Preventing Buffer Overflow Exploits Using the Linux Distributed Security Module, Part 1 - page 2
A buffer overflow occurs when a program or a process tries to store more data in a buffer than what the buffer is intended to hold. Since buffers are created to contain a finite amount of data, the extra information that has to go somewhere, can overflow into adjacent buffers, corrupting or overwriting the valid data held in them.
Although it may occur accidentally through a programming error, buffer overflow is an increasingly common type of security exploit on data integrity. In a buffer overflow exploit scenario, the extra data may contain codes designed to trigger specific actions such as sending new instructions to the attacked server that could, for instance, damage usersï¿½ files, change data, or disclose confidential information.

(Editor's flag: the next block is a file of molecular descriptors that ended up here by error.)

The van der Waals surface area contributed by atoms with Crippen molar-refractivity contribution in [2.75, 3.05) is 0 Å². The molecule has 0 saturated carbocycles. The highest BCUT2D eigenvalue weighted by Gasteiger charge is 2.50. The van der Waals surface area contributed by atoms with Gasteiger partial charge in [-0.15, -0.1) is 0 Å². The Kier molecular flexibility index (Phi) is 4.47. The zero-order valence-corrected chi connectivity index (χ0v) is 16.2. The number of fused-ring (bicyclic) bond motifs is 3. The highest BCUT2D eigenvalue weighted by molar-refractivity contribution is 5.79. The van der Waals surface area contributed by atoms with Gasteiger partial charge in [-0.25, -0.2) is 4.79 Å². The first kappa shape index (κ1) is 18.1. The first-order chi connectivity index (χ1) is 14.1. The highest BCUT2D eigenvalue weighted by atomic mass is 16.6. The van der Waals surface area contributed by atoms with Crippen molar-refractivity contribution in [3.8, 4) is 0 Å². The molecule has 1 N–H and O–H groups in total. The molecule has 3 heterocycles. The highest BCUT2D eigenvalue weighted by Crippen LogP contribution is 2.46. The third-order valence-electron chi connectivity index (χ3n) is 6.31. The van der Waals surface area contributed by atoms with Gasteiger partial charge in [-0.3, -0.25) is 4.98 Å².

In order to prevent buffer overflow exploits, it is necessary to understand how it occurs. If the buffer overflow is a result of an accidental misuse of the vulnerable program, then the outcome will be a crash of this program. However, if the exploit is the work of a malicious attack, then the consequences can be more severe.
Solid state disks (SSDs) made a splash in consumer technology, and now the technology has its eyes on the enterprise storage market. Download this eBook to see what SSDs can do for your infrastructure and review the pros and cons of this potentially game-changing storage technology.
- 1Linux Top 3: GNOME 3.12 and New Betas for Ubuntu 14.04 and OpenMandriva Lx 2014.0
- 2Linux Top 3: Linus Lashes out, Linux 3.14 Gets PIE and Ubuntu One is Done.
- 3Linux Top 3: Ubuntu 14.04, Debian Gives Squeeze More Life and Red Hat Goes Atomic
- 4Linux Top 3: Linux 3.11, Kubuntu Goes Commercial
- 5Linux Top 3: RHEL 6.5, Debian 7.2 and EOL for Linux 3.0.x